Trouble with your back does not simply produce pain in the back. Often it may cause symptoms in more remote areas such as the buttocks, groin, hips, and legs (commonly called sciatica). Indeed research has shown that problems related to the back may affect over 60% of the UK’s population at some stage in their lives.
NICE (the National Institute of Clinical Excellence) guidelines recommend manipulative therapies including osteopathy for the treatment of low back pain.
When young, the body can adapt easily to the stress and strain it is put under. As it grows older (over 25 years!) it begins to lose some of the elasticity which gives the body the flexibility to cope and adapt. In particular this applies to the discs between the vertebrae and the joint cartilage. These require regular movement to ensure their maximum range and thereby increase local circulation and nutrition to the surrounding fluids and tissues. (Taken from The British Osteopathic Association Back Pain leaflet)
General Tips for Back Pain Sufferers
Keep Mobile. Unless your back is acutely painful, do try to keep mobile. It is much easier to return to work if you have not been completely bed-ridden for weeks. Gentle walking or swimming are ideal exercises for encouraging recovery.
Use Painkillers Wisely. Painkillers can help to break the pain cycle and prevent chronic pain patterns setting in. Use painkillers and anti-inflammatories to help you keep mobile. Patients are often concerned that such tablets will ‘mask’ the pain and allow them to injure themselves further – this is not the case. The spine will very quickly let you know if you are overdoing things; by encouraging gentle movement you will help the muscles and joints return to healthy, normal function. Be sensible. If something really hurts – don’t do it!
Take Little Walks. Depending upon your level of pain, try to walk around the bedroom, or up and down the garden, or around the block. Try to do this two or three times a day, building up gradually.
Wherever Possible, Try To Keep Active. It is much harder to regain your strength and mobility once you’ve lost it. If you enjoy gardening, or playing a particular sport in the summer, try and find some activity to keep you fit during the winter months too. Exercise at least twice (and preferably three times) a week; it doesn’t have to be the same sport each time – it could be two or three different sports or classes if that makes it more enjoyable.
Get Fit First. You should never attempt any physical activity to which you are not accustomed without getting fit beforehand. Most people would not contemplate playing ninety minutes of football at the weekend without first embarking on some form of training or fitness regime. Yet many patients confidently believe that they could spend an entire weekend decorating or gardening, without any physical preparation whatsoever!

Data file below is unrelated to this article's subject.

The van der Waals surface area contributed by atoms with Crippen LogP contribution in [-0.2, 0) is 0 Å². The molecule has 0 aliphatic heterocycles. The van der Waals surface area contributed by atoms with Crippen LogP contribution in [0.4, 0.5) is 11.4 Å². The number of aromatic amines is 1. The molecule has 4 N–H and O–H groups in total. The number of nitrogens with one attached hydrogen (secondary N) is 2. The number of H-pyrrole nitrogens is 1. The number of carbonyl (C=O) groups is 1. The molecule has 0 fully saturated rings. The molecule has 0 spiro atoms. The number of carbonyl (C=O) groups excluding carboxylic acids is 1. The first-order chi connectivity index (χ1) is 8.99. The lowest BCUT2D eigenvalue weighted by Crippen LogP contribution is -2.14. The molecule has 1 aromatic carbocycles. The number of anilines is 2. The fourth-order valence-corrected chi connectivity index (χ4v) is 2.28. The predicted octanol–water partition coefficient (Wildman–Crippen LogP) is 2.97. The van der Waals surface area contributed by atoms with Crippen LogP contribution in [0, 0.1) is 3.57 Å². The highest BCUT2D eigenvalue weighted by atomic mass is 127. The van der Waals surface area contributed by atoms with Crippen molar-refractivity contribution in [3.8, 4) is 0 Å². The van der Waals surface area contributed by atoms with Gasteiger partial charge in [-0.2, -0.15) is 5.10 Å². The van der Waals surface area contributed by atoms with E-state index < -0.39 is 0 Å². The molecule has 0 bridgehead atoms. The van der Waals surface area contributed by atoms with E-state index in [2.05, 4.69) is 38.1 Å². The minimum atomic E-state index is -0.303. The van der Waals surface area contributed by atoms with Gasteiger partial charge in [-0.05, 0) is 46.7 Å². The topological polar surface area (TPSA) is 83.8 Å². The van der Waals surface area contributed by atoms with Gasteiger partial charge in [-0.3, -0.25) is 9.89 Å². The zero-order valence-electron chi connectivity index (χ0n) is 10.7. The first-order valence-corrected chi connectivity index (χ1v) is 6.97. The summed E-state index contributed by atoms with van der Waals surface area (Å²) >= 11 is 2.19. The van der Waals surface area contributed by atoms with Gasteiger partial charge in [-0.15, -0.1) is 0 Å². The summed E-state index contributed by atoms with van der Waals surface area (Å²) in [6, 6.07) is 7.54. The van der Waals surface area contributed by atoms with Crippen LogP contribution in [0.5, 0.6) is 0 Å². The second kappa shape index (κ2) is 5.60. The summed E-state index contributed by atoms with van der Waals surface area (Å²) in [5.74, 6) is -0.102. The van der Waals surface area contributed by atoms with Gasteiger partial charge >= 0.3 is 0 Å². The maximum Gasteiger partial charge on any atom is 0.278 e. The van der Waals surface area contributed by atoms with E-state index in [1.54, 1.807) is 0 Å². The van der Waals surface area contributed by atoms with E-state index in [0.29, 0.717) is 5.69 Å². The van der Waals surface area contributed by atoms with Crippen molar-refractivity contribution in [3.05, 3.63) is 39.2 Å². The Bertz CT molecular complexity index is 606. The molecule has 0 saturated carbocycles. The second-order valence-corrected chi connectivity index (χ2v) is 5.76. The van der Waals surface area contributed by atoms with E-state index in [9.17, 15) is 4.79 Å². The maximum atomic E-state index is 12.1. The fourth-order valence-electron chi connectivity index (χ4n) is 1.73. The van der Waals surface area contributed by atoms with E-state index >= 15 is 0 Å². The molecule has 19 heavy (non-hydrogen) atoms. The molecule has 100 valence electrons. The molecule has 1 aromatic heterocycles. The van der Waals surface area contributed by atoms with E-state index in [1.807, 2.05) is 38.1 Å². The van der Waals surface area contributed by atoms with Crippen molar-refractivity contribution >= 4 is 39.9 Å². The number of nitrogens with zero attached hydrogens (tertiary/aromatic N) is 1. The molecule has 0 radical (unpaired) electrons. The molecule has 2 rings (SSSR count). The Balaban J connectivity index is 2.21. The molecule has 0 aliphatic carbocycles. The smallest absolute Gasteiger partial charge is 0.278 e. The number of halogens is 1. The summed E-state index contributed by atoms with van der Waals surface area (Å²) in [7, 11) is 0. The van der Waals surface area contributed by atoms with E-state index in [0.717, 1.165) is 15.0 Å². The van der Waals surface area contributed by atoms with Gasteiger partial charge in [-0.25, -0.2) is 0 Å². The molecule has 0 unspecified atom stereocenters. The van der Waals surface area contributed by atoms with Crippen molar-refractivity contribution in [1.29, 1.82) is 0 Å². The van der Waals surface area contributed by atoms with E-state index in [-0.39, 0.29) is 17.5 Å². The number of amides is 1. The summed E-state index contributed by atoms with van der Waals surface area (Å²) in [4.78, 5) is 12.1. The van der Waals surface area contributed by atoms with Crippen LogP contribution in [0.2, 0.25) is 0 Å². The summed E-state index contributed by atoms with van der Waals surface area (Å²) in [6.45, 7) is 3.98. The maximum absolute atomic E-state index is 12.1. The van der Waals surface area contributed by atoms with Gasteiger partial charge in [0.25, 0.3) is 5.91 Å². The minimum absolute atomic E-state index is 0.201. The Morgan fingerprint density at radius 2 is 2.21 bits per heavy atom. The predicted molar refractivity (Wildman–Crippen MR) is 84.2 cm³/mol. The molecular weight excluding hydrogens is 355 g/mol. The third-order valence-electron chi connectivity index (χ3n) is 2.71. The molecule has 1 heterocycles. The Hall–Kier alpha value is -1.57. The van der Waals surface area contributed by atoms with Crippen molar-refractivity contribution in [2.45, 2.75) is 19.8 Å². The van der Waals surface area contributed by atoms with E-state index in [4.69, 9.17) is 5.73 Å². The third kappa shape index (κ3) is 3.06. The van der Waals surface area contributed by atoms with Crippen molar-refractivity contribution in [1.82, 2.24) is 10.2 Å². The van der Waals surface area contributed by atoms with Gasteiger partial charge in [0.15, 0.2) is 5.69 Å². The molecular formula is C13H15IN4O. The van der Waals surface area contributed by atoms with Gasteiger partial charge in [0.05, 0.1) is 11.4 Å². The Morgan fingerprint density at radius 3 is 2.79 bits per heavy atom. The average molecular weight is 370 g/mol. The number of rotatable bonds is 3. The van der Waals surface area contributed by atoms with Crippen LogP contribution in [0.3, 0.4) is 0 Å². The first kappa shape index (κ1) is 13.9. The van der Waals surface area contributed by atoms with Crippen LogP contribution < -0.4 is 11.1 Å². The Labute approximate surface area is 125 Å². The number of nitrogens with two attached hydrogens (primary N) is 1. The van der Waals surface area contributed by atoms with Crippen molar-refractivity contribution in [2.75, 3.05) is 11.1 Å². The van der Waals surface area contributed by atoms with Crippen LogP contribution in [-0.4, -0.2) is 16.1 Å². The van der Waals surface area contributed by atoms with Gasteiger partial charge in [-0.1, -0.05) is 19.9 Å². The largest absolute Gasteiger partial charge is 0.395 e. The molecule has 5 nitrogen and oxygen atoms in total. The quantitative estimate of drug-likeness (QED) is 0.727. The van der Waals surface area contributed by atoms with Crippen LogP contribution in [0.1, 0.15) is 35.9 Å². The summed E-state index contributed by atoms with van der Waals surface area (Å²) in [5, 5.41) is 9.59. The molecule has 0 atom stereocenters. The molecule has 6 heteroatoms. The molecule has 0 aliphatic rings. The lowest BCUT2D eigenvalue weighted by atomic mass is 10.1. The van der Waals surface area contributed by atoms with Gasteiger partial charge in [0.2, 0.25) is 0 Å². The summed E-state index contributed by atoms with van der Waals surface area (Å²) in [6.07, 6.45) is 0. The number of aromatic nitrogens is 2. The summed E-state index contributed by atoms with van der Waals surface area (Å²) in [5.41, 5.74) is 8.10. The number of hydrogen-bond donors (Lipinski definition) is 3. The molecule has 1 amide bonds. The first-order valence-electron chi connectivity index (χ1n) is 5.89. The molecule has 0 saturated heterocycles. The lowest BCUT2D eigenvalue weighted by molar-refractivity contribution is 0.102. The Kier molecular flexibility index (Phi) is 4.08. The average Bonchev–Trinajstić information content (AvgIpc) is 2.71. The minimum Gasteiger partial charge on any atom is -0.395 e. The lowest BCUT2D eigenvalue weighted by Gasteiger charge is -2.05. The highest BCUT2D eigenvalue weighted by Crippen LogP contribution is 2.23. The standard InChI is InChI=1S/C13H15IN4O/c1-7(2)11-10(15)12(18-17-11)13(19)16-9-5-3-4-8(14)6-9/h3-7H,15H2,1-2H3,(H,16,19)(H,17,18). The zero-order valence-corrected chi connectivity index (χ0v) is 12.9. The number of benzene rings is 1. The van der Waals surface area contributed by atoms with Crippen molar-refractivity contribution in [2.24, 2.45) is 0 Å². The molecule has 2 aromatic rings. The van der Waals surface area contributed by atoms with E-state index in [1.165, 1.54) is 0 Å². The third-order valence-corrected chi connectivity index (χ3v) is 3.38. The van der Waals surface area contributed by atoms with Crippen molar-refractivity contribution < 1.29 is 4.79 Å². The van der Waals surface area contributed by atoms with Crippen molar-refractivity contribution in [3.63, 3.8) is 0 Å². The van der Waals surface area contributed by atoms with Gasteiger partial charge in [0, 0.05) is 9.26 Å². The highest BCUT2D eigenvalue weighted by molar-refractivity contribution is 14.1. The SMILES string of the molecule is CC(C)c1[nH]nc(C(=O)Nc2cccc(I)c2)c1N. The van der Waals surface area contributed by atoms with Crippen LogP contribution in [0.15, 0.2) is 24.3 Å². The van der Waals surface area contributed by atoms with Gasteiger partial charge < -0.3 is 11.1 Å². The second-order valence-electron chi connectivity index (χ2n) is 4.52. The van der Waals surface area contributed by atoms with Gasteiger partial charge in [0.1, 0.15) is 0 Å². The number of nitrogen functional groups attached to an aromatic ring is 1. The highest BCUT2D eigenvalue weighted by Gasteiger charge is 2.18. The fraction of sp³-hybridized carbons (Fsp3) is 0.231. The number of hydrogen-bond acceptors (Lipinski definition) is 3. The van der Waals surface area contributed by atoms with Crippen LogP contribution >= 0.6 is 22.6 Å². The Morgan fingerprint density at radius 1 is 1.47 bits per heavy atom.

Do You Prepare Yourself Physically before a weekend of gardening, patio laying, decorating or even spring cleaning? If you have a sedentary job, any physical activity with which you are unfamiliar can cause you injury if your muscles are not prepared for it. More minor injuries occur as a result of D.I.Y. or gardening than are caused by sports.
Don’t Try And Finish A Large Task In One Weekend. Break the work up with regular changes of posture and with rests. The work will still get done in the end, but without the accompanying back ache!
Get Professional Help. If you have back problems, consider paying for professional help. It may be cheaper in the long run (and better for your back) to pay for a gardener, builder or decorator to do the job for you, rather than to pay for treatment if you injure yourself attempting that job.
Don’t Overdo It If You Feel Unwell. Muscles and other soft tissues can become inflamed and more susceptible to injury if you are suffering from an infection (for example a cold, ‘flu, kidney infections, sickness or diarrhoea). If you feel unwell, try to avoid strong work or exercise. If you are a sporting person, reduce the level or frequency of any training whilst the body is fighting any infection, and then build back up again gradually.
Make Sure Your Bed Is Not Too Hard. More back problems are caused by beds being too hard than by beds that are too soft. If you think your bed is too hard, try the Duvet Trick.
The Duvet Trick
Taking a spare duvet or eiderdown, fold it in half (or into thirds) lengthways. Place this on the mattress so that it runs from the top to the bottom of the bed, placing a sheet over it to keep it in position. This creates a soft layer that will effectively mould itself to the shape of your spine, thereby offering extra support. This is particularly helpful if you weigh less than ten stone, or if you sleep on a firm bed.
If you find this does help, foam ‘Mattress Toppers’ are also available through the Practice, priced at between £60 to £90 depending on the size of the bed.
Lie on the floor with a small pillow placed under your head, bending your knees so that your feet are flat on the floor. Place your feet slightly apart, keeping your knees together as shown here.
Lie like this for about fifteen or twenty minutes. This will allow the muscles to rest and the pain to ease.